The team will focus on 'character and narrative-driven game development.' (Image via Kotaku Australia)
In 2016, Dragon Age writer David Gaider left BioWare after 17 years. Now, he’s returning to the industry with a new studio, Summerfall Games, based in Melbourne, Australia. Joining him as co-founder is Beamdog veteran Liam Esler who will serve as managing director. Additional Summerfall staffers include executive producer Elie Young, art director Benjamin Ee, and programmer Troy Ferguson among others.
“Helmed by David Gaider and Liam Esler, Summerfall Studios will crush your dreams and tear out your heart… in the very best way,” the site bio reads.
According to Summerfall’s Twitter account, the studio will focus on narrative, character-driven experiences. The team’s first project will be an “illustrated character-driven adventure,” and will launch a Kickstarter crowdfunding campaign next month at PAX Australia.
Gaider’s design and writing credits at BioWare include Baldur’s Gate II and its expansion Throne of Bhaal, Neverwinter Nights, Dragon Age: Origins, Dragon Age II, and Dragon Age: Inquisition. He’s also responsible for writing the fan-favorite character HK-47 in Knights of the Old Republic.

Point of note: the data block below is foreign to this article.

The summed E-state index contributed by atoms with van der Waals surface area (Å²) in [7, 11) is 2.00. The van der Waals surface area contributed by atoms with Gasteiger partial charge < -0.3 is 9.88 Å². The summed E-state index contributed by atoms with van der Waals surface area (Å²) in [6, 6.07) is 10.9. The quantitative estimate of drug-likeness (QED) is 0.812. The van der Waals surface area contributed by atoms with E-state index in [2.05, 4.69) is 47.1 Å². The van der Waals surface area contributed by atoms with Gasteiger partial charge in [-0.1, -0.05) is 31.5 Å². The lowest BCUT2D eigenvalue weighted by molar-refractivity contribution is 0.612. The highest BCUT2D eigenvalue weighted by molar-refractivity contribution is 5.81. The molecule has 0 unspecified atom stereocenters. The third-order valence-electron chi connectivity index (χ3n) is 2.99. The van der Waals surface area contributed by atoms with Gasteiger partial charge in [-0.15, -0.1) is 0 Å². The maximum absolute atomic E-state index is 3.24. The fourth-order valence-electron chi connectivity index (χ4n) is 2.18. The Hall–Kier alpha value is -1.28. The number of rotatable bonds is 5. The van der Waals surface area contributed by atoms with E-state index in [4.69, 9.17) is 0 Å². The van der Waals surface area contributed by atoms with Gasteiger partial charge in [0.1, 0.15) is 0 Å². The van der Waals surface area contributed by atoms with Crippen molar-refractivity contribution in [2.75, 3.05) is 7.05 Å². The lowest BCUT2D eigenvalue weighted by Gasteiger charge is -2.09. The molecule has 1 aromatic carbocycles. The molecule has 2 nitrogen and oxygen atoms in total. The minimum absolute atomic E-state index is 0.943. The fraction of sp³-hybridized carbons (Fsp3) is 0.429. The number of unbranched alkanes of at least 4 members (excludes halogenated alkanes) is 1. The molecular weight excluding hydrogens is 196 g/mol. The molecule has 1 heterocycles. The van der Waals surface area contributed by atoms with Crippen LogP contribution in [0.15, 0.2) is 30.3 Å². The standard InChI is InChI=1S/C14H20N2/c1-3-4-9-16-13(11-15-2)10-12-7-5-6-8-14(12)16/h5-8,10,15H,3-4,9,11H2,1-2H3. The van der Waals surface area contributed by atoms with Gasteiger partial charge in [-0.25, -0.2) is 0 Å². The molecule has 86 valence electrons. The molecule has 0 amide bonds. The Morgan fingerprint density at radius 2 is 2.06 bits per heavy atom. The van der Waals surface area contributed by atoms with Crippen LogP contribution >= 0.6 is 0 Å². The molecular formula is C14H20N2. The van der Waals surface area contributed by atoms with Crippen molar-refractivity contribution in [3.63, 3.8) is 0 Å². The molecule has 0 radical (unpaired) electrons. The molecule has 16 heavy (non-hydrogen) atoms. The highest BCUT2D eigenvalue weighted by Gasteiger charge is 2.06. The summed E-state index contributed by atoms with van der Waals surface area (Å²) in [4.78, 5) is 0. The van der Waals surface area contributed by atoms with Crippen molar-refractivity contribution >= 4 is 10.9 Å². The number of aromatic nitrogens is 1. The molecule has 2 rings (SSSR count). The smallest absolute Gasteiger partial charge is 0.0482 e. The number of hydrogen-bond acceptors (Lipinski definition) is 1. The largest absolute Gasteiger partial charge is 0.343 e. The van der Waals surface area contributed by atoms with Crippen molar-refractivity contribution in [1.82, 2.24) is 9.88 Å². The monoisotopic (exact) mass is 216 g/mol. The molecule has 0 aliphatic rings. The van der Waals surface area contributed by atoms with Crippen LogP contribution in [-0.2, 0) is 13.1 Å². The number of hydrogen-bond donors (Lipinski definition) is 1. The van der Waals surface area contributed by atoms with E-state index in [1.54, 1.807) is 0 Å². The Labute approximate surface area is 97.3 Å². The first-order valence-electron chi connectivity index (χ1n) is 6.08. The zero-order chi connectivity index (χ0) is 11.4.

After leaving BioWare in 2016, Gaider worked at Beamdog as creative director for two years. In 2018, along with Esler, he quietly founded Summerfall Studios where the team has been slowly ramping up production.
"From my perspective I’d really come to love how tightly-knit and supportive that community was over several visits," Gaider told Kotaku Australia. "There could certainly have been advantages to starting the studio in Canada instead, but both of us really wanted to have it based here, where we know the people and the depth of the talent pool. I’ll still be based in Canada for a while, so technically it’ll be a cross-Pacific production even if most of the work will be getting done here in Melbourne."
Esler -- a designer known for his work on Beamdog’s enhanced editions of Baldur’s Gate, Planescape: Torment, and Icewind Dale -- was instrumental in bringing inclusivity advocate group GaymerX to Australia in 2015. In addition, he has helped organize past editions of Game Connect Asia Pacific.
"The increase of government support in almost all states has been a big sign of confidence, and hopefully means we’ll see more and more investment in Australia," Esler said in the same interview. "A healthy ecosystem would have everything from small indies to a couple of bigger studios, we just need to make sure everything is sustainable along the way."
With Summerfall’s first project coming to Kickstarter in October, the team will be facing an uphill battle when it comes to crowdfunding. Historically, indie projects struggle to deliver on lofty promises made by crowdfunding campaigns, with an enormous percentage either missing their promised deadlines or not releasing at all.
Esler and Gaider may be long-time game industry vets, but running an indie studio is not for the faint of heart. Summerfall's delayed announcement (a year after the studio was formed) demonstrates that Esler and Gaider are serious about ensuring the health of the studio and its project. Slow and steady, as they say.
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